Assessing the Various Claims in Mike Lindell’s ‘Absolute Proof’

Close to a month into Joe Biden’s presidency, Mike Lindell, CEO of MyPillow and a Donald Trump supporter, has released a two-hour documentary called Absolute Proof purporting to show that Trump won the 2020 election. The film premiered on February 5 and aired several times on One America News, which ran a disclaimer ahead of the airings emphasizing that Lindell purchased the airtime and that the outlet was not responsible for its contents. It was also released on Vimeo and YouTube, but has since been removed from both platforms for violation of community guidelines. 

Lindell explained that he made this documentary to show “deviations on election night” that he said “didn’t make any sense.” Lindell claims that the film proves there is “100 percent evidence” that “these [voting] machines were used to steal our election by other countries including China.” To prove this, Lindell and a series of “experts” recycle many of the same rumors Trump and his lawyers spread for months after the election.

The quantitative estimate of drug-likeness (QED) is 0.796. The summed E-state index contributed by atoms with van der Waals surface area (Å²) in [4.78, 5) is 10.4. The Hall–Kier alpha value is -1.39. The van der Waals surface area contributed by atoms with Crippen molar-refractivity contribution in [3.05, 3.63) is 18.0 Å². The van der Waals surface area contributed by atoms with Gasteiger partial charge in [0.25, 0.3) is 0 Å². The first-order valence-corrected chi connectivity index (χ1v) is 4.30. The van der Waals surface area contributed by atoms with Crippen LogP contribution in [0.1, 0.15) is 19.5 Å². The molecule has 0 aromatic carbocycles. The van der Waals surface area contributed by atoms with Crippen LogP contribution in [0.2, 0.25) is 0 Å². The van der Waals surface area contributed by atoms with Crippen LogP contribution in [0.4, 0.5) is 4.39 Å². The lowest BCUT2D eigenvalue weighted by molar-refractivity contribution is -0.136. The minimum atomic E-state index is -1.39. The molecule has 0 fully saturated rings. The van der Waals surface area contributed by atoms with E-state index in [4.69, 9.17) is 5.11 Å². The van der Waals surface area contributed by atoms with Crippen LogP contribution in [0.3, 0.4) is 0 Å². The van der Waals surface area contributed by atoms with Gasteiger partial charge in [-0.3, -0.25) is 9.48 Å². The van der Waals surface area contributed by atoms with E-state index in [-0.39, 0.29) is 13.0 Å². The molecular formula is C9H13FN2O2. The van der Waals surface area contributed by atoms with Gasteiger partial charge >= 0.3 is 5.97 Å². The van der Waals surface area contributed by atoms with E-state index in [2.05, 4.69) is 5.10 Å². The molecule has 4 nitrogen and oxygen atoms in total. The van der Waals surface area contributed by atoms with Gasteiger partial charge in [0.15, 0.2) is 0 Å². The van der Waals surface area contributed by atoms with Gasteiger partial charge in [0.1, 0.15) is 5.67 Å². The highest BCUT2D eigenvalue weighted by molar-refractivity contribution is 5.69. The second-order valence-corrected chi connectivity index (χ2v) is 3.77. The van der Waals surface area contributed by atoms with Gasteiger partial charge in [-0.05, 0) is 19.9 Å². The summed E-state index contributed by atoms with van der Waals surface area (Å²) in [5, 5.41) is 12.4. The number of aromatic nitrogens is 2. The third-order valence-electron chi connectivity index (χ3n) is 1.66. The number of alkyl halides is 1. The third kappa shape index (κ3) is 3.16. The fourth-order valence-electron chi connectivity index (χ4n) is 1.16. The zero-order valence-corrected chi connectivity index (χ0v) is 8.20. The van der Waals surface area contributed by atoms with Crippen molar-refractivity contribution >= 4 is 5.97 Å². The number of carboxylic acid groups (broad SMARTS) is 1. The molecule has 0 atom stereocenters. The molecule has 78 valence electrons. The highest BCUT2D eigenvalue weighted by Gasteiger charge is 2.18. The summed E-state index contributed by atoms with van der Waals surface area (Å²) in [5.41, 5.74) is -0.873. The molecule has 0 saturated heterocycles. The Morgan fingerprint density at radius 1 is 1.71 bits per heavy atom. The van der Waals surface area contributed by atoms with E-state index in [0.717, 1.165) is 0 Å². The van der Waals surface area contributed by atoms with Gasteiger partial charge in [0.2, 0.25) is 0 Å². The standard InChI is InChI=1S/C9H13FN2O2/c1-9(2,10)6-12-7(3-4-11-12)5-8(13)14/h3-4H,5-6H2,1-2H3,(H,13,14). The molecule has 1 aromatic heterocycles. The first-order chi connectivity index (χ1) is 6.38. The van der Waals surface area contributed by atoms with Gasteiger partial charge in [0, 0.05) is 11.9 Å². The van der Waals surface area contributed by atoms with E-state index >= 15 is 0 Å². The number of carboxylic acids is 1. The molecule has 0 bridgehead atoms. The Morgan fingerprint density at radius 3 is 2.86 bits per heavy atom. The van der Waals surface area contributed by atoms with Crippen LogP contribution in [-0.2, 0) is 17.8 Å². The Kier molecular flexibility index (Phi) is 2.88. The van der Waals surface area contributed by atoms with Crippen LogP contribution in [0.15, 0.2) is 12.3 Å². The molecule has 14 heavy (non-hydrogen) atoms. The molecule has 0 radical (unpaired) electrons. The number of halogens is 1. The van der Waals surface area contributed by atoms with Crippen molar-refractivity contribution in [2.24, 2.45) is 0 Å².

Before interviewing “forensic experts” to explain what he calls the “biggest cyber attack in history,” Lindell points to what he believes are suspicious voting inconsistencies in certain states. For example, he highlights Maricopa County, Arizona, where he claims there are some “296,589 ballots demanding investigation,” with the biggest source coming from a supposed 150,000 ballots from voters who registered after the registration deadline.

This isn’t true. In the month before the election, a federal judge ruled in favor of extending Arizona’s voter registration deadline from October 5 until October 23. An appeals court overturned that decision, and ended registration on October 15. The Tucson Sentinel reported that there were fewer than 20,000 new registered voters–not 150,000–in Maricopa County during the extended period between October 5 and October 15. Furthermore, in December a U.S. district court judge dismissed allegations of voter fraud, specifically claims of  illegal votes and foreign interference in Arizona in December, saying that the case was “sorely wanting of relevant or reliable evidence,” reported USA Today

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